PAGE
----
We hope you’re starting to see a pattern imprinted in our 25 years. We’ve always been moved by the innate goodness and wonder of children. Along the way, we developed the idea of 3D Branding whereby readers of print ads are invited to view an online video that goes deeper into the subject and brings the ad to life. An early full-page in The New York Times featuring Regis Philbin revisiting his school in the Bronx was one of the first examples of this technique, now so standard today. The photo, by agency VP Anne van der Does, goes beyond any conventional group shot; it probes straight into the hearts and minds of each child; and tells its own story. The telling and touching video takes it from there.
To see the innovative way we are celebrating the wonder of childhood these days, tune in next week. We’ll have something special to show you.
Photo by AD Lubow co-founder and partner, Anne van der Does
Great fundraisers don’t fundraise. They share a vision—a vision so emotionally compelling that donors will want to make it their own. This is precisely what Anne van der Does achieved in the above photo for Inner-City Scholarship Fund. This picture—in every way worthy of the great Henri Cartier-Bresson—ran successfully for quite some time in The New York Times. The photo, in fact, became so iconic that it became the basis for the client’s longstanding logo. Long story short: donors have needs, too. If in as few words as possible—or with no words at all—you can capture what they’re feeling, you’ll have made your cause theirs. Funding will follow.
The tragic fire of Notre Dame, should make us all reflect. Each Cathedral is a work of art and spirit built over the course of centuries by people who may never get to see it finished. As such, it is a conversation and a gift from one generation to another. Our Earth, in that sense, is a cathedral. So we should think of its stewardship as a gift to our children. We are proud to have created the St. Patrick’s Cathedral logo, a design that played an important part in the Cathedral’s renewal. In the grand tradition of New York’s multicultural contribution to the world, our designer, Laddawan Prawatyotin, is from Thailand.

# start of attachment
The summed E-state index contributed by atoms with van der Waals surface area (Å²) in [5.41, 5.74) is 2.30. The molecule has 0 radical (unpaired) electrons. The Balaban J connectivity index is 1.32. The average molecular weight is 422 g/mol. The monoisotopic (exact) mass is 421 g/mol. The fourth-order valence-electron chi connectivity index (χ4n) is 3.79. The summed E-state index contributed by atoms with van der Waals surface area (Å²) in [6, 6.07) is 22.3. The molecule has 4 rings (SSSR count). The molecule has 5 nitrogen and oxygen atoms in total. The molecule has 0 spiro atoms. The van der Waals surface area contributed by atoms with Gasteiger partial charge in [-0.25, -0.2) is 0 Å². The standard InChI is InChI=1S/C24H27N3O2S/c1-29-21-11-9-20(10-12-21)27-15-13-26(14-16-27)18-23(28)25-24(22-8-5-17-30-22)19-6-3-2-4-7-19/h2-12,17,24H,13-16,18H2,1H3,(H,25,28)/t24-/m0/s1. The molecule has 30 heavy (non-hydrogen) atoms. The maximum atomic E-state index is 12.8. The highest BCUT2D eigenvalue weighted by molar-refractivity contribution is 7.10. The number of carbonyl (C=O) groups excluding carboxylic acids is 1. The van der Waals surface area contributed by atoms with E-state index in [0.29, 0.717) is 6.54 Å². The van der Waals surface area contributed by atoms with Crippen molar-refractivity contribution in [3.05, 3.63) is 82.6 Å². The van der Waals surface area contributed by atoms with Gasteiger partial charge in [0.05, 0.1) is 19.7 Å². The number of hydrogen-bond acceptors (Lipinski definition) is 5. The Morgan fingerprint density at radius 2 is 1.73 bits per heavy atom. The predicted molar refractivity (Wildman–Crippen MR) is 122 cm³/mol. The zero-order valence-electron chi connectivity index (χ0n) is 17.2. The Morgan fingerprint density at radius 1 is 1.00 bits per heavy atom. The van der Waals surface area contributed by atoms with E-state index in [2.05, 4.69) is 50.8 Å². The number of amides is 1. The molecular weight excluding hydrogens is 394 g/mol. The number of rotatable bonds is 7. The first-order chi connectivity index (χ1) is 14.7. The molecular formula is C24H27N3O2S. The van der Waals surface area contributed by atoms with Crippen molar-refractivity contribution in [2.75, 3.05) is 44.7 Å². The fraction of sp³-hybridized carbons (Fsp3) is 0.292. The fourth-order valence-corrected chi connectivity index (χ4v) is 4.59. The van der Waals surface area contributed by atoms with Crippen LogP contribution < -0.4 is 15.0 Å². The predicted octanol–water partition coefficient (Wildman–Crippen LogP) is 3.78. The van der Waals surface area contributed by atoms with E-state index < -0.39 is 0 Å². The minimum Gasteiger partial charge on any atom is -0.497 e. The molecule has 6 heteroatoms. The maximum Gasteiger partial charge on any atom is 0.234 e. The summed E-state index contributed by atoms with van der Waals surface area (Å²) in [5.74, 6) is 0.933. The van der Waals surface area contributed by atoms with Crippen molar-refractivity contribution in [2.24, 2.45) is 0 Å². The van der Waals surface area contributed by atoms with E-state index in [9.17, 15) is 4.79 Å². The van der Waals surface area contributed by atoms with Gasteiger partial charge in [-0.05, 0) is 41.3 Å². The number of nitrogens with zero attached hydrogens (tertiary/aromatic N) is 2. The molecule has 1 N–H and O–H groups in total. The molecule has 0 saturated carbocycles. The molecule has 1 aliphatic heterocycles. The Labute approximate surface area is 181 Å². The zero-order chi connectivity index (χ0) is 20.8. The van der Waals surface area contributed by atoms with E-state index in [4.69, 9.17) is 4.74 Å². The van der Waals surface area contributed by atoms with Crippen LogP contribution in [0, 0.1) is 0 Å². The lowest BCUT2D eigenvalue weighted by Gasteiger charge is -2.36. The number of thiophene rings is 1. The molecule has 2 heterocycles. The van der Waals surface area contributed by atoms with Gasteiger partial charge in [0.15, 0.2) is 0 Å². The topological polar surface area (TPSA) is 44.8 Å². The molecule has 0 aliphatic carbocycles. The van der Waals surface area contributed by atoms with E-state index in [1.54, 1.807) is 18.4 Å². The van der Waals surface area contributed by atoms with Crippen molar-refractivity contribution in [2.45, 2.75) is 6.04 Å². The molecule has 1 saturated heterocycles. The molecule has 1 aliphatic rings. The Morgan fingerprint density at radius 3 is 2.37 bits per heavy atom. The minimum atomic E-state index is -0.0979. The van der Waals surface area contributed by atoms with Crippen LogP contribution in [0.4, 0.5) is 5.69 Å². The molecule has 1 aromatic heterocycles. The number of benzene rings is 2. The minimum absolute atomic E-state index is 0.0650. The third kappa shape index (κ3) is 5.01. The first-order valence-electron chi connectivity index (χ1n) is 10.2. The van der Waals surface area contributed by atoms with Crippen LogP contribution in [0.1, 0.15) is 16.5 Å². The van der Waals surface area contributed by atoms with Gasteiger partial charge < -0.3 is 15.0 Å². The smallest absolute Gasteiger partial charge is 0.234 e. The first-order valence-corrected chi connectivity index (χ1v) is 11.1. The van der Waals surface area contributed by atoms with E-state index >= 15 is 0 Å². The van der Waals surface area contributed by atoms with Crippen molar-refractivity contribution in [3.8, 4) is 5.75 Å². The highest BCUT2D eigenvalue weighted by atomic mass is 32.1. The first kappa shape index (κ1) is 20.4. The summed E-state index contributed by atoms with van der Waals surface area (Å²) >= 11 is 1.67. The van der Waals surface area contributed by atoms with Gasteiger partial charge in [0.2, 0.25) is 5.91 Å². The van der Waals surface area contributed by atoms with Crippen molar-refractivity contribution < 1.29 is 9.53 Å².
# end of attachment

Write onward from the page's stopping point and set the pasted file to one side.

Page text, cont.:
Next in our 25th Anniversary Series: When it comes to producing video content for social media, make it with 100% natural ingredients. Never overcook or overseason. Find something good and true from a client’s everyday life, add a touch of music, set it to enticing B-roll and make it sing. That’s precisely what we did when we turned a brilliant inaugural speech by Barnard’s President Sian Beilock into not one, but an entire series of compelling and attractive video episodes. Here’s just one:
For the next generation, world peace could very well come from inner peace; and inner peace through art. Just imagine! That’s what these children are doing practicing Yoga within the exhibition of George H. Lewis’s magical illustrations at the exhibition “May We all Grow Up to Be Children” based on our book “The Boy and the Boy King.” Asking each generation to hold on to their wonder in order to imagine a better future is what our company has been doing for 25 years. We’re not going to give up now. If you’d like to read the book, please go to theboyandtheboyking.com